Kiedy zwracam jej na to uwagę, mówi:
– Pewnie są takie, żeby wszystkie te bzdury przelatywały obok i nie trafiały do środka.

Ale to nie wszystko. Kiedy badałem je czubkami palców, odkryłem, jak delikatna jest ich zewnętrzna krawędź: cienka, ciepła, łagodna, aksamitna, niemal półprzezroczysta. Wiecie, jak nazywa się po łacinie obrąbek ucha? Helix. Jak helisa. W liczbie mnogiej helisy. Uszy były częścią jej absolutnej wyjątkowości, uzewnętrznieniem jej DNA. Podwójna helisa jej helis.

Później, zastanawiając się, co mogła mieć na myśli, kiedy mówiła o „bzdurach”, które przelatują obok jej zadziwiających uszu, pomyślałem: cóż, oskarżenie o oziębłość –to wielka bzdura. Tyle że to słowo wpadło prosto do jej uszu, a stamtąd do mózgu, gdzie utkwiło na zawsze.

Julian Barnes, Jedyna historia, tłum. Dominika Lewandowska-Rodak, Warszawa 2018.

Bluets

1. Suppose I were to begin by saying that I had fallen in love with a color. Suppose I were to speak this as though it were a confession; suppose I shredded my napkin as we spoke. It began slowly. An appreciation, an affinity. Then, one day, it became more serious. Then (looking into an empty teacup, its bottom stained with thin brown excrement coiled into the shape of a sea horse) it became somehow personal.

2. And so I fell in love with a color—in this case, the color blue—as if falling under a spell, a spell I fought to stay under and get out from under, in turns.

(…)

18. A warm afternoon in early spring, New York City. We went to the Chelsea Hotel to fuck. Afterward, from the window of our room, I watched a blue tarp on a roof across the way flap in the wind. You slept, so it was my secret. It was a smear of the quotidian, a bright blue flake amidst all the dank providence. It was the only time I came. It was essentially our lives. It was shaking.

19. Months before this afternoon I had a dream, and in this dream an angel came and said: You must spend more time thinking about the divine, and less time imagining unbuttoning the prince of blue’s pants at the Chelsea Hotel. But what if the prince of blue’s unbuttoned pants are the divine, I pleaded. So be it, she said, and left me to sob with my face against the blue slate floor.

(…)

42. Sitting in my office before teaching a class on prosody, trying not to think about you, about my having lost you. But how can it be? How can it be? Was I too blue for you. Was I too blue. I look down at my lecture notes: Heártbréak is a spondee. Then I lay my head down on the desk and start to weep.—Why doesn’t this help?

(…)

48. Imagine, for example, someone who fucks like a whore. Someone who seems good at it, professional. Someone you can still see fucking you, in the mirror, always in the mirror, crazy fucking about three feet away, in an apartment lit by blue light, never lit by daylight, this person is always fucking you from behind in blue light and you both always seem good at it, dedicated and lost unto it, as if there is no other activity on God’s given earth your bodies know how to do except fuck and be fucked like this, in this dim blue light, in this mirror. What do you call someone who fucks this way?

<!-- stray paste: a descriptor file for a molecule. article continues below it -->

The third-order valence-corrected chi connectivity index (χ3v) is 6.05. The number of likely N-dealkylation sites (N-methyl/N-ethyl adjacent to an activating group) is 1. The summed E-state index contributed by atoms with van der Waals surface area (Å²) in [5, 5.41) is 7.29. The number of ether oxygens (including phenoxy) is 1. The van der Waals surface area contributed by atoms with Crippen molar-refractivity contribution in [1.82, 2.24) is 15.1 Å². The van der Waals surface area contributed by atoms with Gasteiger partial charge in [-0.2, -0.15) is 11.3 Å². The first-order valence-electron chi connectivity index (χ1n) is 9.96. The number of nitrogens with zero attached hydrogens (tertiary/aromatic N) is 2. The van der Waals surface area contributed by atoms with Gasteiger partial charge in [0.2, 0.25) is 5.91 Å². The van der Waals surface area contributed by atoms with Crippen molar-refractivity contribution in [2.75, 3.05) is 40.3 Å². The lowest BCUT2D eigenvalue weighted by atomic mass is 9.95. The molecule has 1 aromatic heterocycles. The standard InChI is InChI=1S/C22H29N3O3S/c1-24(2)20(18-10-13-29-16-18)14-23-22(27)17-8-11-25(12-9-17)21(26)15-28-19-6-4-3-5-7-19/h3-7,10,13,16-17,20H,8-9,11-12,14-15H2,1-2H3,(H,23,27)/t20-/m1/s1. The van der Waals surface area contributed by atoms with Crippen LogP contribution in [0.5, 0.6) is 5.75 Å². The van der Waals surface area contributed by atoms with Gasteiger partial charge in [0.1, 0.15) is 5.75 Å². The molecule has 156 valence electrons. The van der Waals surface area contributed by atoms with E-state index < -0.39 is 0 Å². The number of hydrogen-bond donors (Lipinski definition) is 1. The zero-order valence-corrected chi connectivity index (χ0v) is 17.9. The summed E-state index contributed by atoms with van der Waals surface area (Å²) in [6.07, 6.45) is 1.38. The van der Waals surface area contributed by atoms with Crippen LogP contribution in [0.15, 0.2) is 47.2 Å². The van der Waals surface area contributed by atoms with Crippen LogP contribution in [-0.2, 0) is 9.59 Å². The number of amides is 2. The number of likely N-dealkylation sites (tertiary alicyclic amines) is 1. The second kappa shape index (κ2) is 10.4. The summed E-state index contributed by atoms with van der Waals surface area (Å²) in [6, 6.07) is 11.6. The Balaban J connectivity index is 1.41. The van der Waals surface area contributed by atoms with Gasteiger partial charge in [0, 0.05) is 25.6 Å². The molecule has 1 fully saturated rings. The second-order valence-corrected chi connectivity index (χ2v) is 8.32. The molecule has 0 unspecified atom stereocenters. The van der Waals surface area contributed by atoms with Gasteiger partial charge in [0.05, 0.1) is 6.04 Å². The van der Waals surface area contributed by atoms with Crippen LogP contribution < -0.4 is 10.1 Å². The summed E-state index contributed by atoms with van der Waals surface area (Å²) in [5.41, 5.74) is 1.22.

49. There is a color inside of the fucking, but it is not blue.

(…)

59. There are those, however, who like to look. And we have not yet heard enough, if anything, about the female gaze. About the scorch of it, with the eyes staying in the head. “I love to gaze at a promising-looking cock,” writes Catherine Millet in her beautiful sex memoir, before going on to describe how she also loves to look at the “brownish crater” of her asshole and the “crimson valley” of her pussy, each opened wide—its color laid bare—for the fucking.

(…)

61. In his book On Being Blue, William Gass argues that what we readers really want is “the penetration of privacy”: “We want to see under the skirt.” But his penetration is eventually tiresome, even to himself: “What good is my peek at her pubic hair if I must also see the red lines made by her panties, the pimples on her rump, broken veins like the print of a lavender thumb, the stepped-on look of a day’s-end muff? I’ve that at home.” After asserting that the blue we want from life is in fact found only in fiction, he counsels the writer to “give up the blue things of this world in favor of the words which say them.”

62. This is puritanism, not eros. For my part I have no interest in catching a glimpse of or offering you an unblemished ass or an airbrushed cunt. I am interested in having three orifices stuffed full of thick, veiny cock in the most unforgiving of poses and light. I will not choose between the blue things of the world and the words that say them: you might as well be heating up the poker and readying your eyes for the altar. Your loss.

(…)

90. Last night I wept in a way I haven’t wept for some time. I wept until I aged myself. I watched it happen in the mirror. I watched the lines arrive around my eyes like engraved sunbursts; it was like watching flowers open in time-lapse on a windowsill. The tears not only aged my face, they also changed its texture, turned the skin of my cheeks into putty. I recognized this as a rite of decadence, but I did not know how to stop it.

91. Blue-eye, archaic: “a blueness or dark circle around the eye, from weeping or other cause.”

92. Eventually I confess to a friend some details about my weeping—its intensity, its frequency. She says (kindly) that she thinks we sometimes weep in front of a mirror not to inflame self-pity, but because we want to feel witnessed in our despair. (Can a reflection be a witness? Can one pass oneself the sponge wet with vinegar from a reed?)

(…)

134. It calms me to think of blue as the color of death. I have long imagined death’s approach as the swell of a wave—a towering wall of blue. You will drown, the world tells me, has always told me. You will descend into a blue underworld, blue with hungry ghosts, Krishna blue, the blue faces of the ones you loved. They all drowned, too. To take a breath of water: does the thought panic or excite you? If you are in love with red then you slit or shoot. If you are in love with blue you fill your pouch with stones good for sucking and head down to the river. Any river will do.